Slice 'n Dice Beauty
Let me make a confession right up front. I believe in taking pride in appearance. I never leave the house without makeup; I color my hair and take pains to style it every day. I file my nails and moisturize my skin. I shave and tweeze and primp. I like to look my best.
For many women, though, this little ritual has spiraled completely out of control in a foolish attempt to live up the standards of beauty set by... uh... set by who?
And that 'who' – that unknown, all-powerful 'who' -- summarizes my problem with the whole thing.
From the fairly innocuous tanning booths and teeth whiteners, to Botox® injections, nose jobs, facelifts, tummy tucks, liposuction, and breast augmentation, perfect features and corrected, if imagined, imperfections are yours for the asking. After all, why let a little pain and a few thousand dollars stand behind you being all you can be?
Do you ever get the feeling that, somewhere, there is a giant cookie-cutter version of what woman should look like? That you better fit the mold, or else?
The enormous sum of money collectively spent by women on plastic surgery is mind-boggling. The risks of general anesthesia and surgery are well documented. Yet the drive to achieving physical perfection is strong as ever.
Thanks to... “who?”
What do women hope to achieve by kneeling before this alter of self-actualization? Perhaps self-esteem... attention... happiness... success? Dream away, gals, because the facts are that it's not going to happen. Time and gravity serve no master. They do what they do regardless of how much you're willing to pay to slow them down. In the end, it's all about you. YOU -- the human being who resides within that slightly-less-than-perfect body.
Surgery is a drastic measure. Absent a deformity, why would anyone risk permanent disfigurement for the sake of fitting some standard set by someone that we still can't name? Tales of surgery gone wrong abound, ranging from the ludicrous to the tragic.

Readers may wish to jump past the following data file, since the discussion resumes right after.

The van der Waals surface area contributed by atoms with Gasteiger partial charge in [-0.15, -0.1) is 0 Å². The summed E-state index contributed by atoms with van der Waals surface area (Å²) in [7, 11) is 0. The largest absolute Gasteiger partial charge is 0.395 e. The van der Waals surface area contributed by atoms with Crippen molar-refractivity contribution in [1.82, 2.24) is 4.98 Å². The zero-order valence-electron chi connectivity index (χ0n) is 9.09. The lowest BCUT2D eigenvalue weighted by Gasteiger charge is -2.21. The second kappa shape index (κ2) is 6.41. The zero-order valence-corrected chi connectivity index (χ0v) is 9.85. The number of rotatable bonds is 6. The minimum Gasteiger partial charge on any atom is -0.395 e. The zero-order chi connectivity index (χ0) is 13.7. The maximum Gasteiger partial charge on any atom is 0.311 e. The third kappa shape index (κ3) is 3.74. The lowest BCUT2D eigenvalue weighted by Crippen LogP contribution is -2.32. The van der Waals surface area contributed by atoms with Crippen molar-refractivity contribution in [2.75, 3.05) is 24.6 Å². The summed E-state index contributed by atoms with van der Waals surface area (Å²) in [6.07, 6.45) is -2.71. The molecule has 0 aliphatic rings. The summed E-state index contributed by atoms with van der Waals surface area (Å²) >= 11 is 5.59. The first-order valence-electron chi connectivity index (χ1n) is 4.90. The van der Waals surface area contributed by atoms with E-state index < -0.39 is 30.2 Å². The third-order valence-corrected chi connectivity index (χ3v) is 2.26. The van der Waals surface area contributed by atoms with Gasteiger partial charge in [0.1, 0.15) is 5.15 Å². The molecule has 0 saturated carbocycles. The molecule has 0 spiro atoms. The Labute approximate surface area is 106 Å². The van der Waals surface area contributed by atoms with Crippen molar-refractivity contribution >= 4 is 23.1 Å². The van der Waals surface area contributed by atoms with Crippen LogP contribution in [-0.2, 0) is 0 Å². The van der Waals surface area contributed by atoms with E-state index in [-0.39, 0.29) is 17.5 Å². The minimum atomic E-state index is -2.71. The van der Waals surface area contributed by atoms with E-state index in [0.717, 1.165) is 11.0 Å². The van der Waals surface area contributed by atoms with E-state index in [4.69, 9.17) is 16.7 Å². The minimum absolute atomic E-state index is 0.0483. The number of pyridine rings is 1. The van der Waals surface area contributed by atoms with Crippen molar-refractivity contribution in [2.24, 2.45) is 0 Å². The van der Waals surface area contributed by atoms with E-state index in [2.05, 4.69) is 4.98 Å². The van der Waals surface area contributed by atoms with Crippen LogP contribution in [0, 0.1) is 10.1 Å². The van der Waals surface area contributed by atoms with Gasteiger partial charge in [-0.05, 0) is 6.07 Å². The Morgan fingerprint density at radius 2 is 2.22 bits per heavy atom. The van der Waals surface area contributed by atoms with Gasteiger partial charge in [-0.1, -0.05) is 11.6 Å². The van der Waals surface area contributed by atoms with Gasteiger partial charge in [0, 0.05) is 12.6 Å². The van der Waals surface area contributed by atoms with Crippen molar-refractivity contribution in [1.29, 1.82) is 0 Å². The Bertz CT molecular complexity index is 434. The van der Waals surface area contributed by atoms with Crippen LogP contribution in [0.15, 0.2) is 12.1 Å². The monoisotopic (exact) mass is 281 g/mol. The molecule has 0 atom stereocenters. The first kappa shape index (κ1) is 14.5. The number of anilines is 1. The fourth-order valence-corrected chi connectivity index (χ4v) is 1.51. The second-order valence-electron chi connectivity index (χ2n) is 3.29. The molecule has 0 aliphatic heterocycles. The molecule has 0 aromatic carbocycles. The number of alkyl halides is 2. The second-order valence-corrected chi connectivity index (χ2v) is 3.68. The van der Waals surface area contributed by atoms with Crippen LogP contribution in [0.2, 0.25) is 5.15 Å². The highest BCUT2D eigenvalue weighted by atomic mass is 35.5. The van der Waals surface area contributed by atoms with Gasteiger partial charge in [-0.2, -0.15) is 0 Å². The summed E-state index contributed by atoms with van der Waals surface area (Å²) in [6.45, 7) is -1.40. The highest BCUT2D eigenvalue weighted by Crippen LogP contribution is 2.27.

Young and old alike shoulder each other for a place in line, credit cards in hand... the lure of the cookie-cutter machine and the doctors who promise miraculous results just too strong to resist.
Every morning I spend a few minutes looking at my reflection in the mirror. Sometimes I like what I see, other times perhaps not so much. At 48 years old, I think I am a rather attractive woman. In the same way one views a piece of art, I view myself from a distance, taking in the whole reflection. If I were to concentrate on nothing but the individual parts that make up the whole, I could make quite a list of the flaws. I don't have the right nose, my breasts are not big and my thighs just aren't what they used to be. Hollywood standards aside, I think I look pretty darned good... and, happily, my husband seems to share that opinion.
I do not believe that I am alone in my resistance of the cookie cutter machine. There are others – many others – who believe as I do. We ask ourselves why other women continue to subject themselves to this torture. Is it perhaps simply peer pressure? Or do the insecurities of adolescence remain with us forever? If you recognize some of yourself in these words, perhaps you simply need to come to terms with your inner beauty.
Do our sisters do this because they feel society dictates that they should? I can’t think of a worse reason.
Do they do it for men? If so, then they only need to talk to a few men and ask what they think of this trend. Many will tell you that they are a bit baffled by it all.
One 40-something man had this to say: “I’m here to tell you that “older” women don’t need cosmetic surgery, tummy tucks, or for that matter, even Botox®. In fact, even younger women should resist such things as breast augmentation. After all, we’re talking about fake stuff, right? As a guy, if I liked fake stuff, why not go the whole route and get an entirely fake woman, ads for which can be found in Hustler Magazine. The ad’s directions say, “simply inflate.”